I like the theme for this year’s International Youth Day which we mark today: ‘International Solidarity: Creating a World for all Ages’. It is very appropriate for this inaugural ‘Omoluabi Summit’ which has as its theme, ‘Character as Leadership’. Both character and leadership are for the young and the old. Meanwhile, ‘Omoluabi’ is a cultural construct of the Yoruba people which is used to describe a person who exhibits the right values or, if you like, good character. And we are here today because of one ‘Omoluabi’, my friend and brother, AbdulGaniyu Bolaji Abdullahi. For those who may not know, today is also Bolaji’s birthday, so congratulations are in order.
If there is any virtue we need in the Nigerian public space today, it is that of ‘Omoluabi’. We need such people in politics, in the economy, in the security forces, in the academia, in the media, on the civil society, etc. Put simply, we need the virtue in all areas of our national life.
To be an ‘Omoluabi’ takes courage. It’s about sacrificing convenience to uphold cherished principles. It’s about taking the right decision that could come at huge personal cost. It’s about exhibiting strong conviction even when we may lose friends in the process. It’s about thinking less of self and more about the collective. It’s about compassion for the less privileged of our society. It’s about loyalty to ideals regardless of the consequences. It’s about taking the lonely road that could harbor thorns. So, it’s effectively about the road less travelled.
We all know how Bolaji lost his job as Sports Minister just because he would not betray his benefactor. That is what ‘Omoluabis’ do. For those of us who are students of the Bible, we must have read the account of how the wife of Job goaded her husband to take a certain decision in a moment of distress. But as we also saw in that story, being an ‘Omoluabi’ ultimately pays, because that is the true measure of a man. Incidentally, I read it somewhere that the opposite of being an ‘Omoluabi’ is to be described as ‘Eeyan k’eyan’ – a caricature of a human being. A worthless person. A charlatan. I doubt if anybody here would want to be so characterized.
Being an ‘Omoluabi’ has nothing to do with the faith anybody professes. It is more about conduct of such individuals in their ‘Oro Siso’ which means that their words must be temperate and seasoned with wisdom; in ‘Iteriba’ which depicts humility and respect, especially for elders. I will qualify this because the Yoruba people also have an instructive adage: “Agbalagba ti ko bam o eran e l’obe, a nyoo fun ni.” That is deep but we can break it down to the fact that respect is reciprocal and every ‘Omoluabi’ also knows that. Other virtues include being an ‘Oloo’to’ (speaker of truth, not someone who tell lies all over the place) and being an ‘Akinkanju’ which presupposes that the person is diligent in whatever he or she is doing. These and few others are the distinguishing qualities which described an Omoluabi. They are the essence of his/her personality.
Before I take my seat, let me briefly highlight a few of them. Cultivating them will help many of our young people seated here today. Let’s begin with self-discipline which speaks to the inner strength that allows us to control our thoughts, actions, and reactions. This is what gives a person the power to abide by commitments made, even when doing so requires tremendous efforts and may not be convenient. It is self-discipline that allows us to push through challenges, fulfill responsibilities, and strive for excellence. It is also what earns one the virtue of integrity without which nobody can be said to have character.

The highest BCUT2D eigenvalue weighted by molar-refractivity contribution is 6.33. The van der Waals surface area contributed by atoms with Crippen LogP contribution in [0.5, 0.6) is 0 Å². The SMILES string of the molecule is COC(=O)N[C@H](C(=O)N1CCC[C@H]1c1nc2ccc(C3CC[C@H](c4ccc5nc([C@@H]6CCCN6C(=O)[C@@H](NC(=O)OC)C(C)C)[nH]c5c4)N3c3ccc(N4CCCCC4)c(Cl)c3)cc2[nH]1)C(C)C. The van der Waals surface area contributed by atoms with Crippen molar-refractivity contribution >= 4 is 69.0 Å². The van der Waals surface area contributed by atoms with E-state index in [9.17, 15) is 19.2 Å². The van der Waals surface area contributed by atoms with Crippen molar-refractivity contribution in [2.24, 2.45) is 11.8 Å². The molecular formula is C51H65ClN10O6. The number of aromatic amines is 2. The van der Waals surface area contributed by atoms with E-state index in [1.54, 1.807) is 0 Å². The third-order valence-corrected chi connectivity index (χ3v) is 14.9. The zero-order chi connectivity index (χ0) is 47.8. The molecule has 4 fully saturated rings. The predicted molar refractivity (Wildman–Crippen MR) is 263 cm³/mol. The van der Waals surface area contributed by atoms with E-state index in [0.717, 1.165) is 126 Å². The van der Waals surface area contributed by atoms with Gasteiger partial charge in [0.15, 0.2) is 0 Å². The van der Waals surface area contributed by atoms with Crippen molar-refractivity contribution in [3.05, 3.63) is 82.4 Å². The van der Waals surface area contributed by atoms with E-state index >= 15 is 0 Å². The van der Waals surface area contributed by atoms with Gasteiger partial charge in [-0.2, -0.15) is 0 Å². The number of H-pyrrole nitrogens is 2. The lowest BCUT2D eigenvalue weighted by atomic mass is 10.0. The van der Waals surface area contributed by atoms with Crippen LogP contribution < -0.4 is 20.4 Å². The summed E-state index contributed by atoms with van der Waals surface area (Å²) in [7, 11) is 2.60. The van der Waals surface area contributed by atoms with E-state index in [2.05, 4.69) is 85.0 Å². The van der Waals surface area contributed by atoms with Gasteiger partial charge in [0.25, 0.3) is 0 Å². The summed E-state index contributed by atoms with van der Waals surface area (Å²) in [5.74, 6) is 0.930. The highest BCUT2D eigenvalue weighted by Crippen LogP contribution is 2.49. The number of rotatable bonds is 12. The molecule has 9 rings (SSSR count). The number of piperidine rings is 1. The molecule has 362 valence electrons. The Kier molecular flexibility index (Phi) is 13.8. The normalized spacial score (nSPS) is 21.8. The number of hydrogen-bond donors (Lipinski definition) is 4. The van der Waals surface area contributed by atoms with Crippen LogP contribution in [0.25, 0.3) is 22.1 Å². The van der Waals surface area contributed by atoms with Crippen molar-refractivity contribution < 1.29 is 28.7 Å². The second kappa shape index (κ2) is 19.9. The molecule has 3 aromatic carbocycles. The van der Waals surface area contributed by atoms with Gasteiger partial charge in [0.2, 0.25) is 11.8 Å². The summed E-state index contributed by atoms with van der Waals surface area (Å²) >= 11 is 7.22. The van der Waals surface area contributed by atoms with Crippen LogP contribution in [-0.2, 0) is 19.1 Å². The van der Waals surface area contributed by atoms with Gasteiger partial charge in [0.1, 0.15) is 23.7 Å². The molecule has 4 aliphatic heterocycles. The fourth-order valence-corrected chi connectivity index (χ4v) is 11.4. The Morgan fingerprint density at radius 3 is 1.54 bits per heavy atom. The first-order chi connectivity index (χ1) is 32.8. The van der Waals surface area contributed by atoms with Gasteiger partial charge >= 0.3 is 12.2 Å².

The second issue I need to point out is diligence. One of the greatest character traits one should develop is the ability and inclination to work hard. As the common saying goes, the only place where success comes before work is in the dictionary. It is not only satisfying to be hardworking but also bolsters self-respect and self-worth without which nobody could be considered truly an ‘Omoluabi’.
Being an ‘Omoluabi’ also connotes being kind. This is an attribute that lifts both the giver and the receiver and breaks down barriers. While being kind doesn’t require any more effort than being selfish and inconsiderate, it helps to create a better society for all of us. Finally, an ‘Omoluabi’ is someone whose words are measured. As we all know, the tongue is a tool that can be used for great good or much evil but in the age in which we live, we can say the same of our fingers. So, let me tell our young people here today: What you post on social media reflects on your character.
Anytime I interact with young people, I always encourage them to step out into the real world from the virtual world in which most of them currently reside. That will also be my charge here today. Besides, if you misbehave in the virtual world, it will catch up with you in the real world. The sort of indiscretions that many other public officials were allowed to get away with in the past would not happen in your generation. You must therefore note that among those following you on social media are friends, enemies, and potential voters, especially for those of you who may, like Bolaji, want to join politics. Your relationship with these different audiences and individuals will be made or broken by their perception of your personality and character based on what they read or watch about you.
That imposes on you a responsibility to be careful in your online activities. Don’t post or forward anything that would make others to judge you as an ‘eeyan keeyan’. As Bolaji Abdullahi reminds us with his own career trajectory in both media and politics, being an ‘Omoluabi’ may come with certain inconveniences but ultimately it pays. That should be your aspiration as young people.
*Adeniyi is Chairman, THISDAY Editorial Board.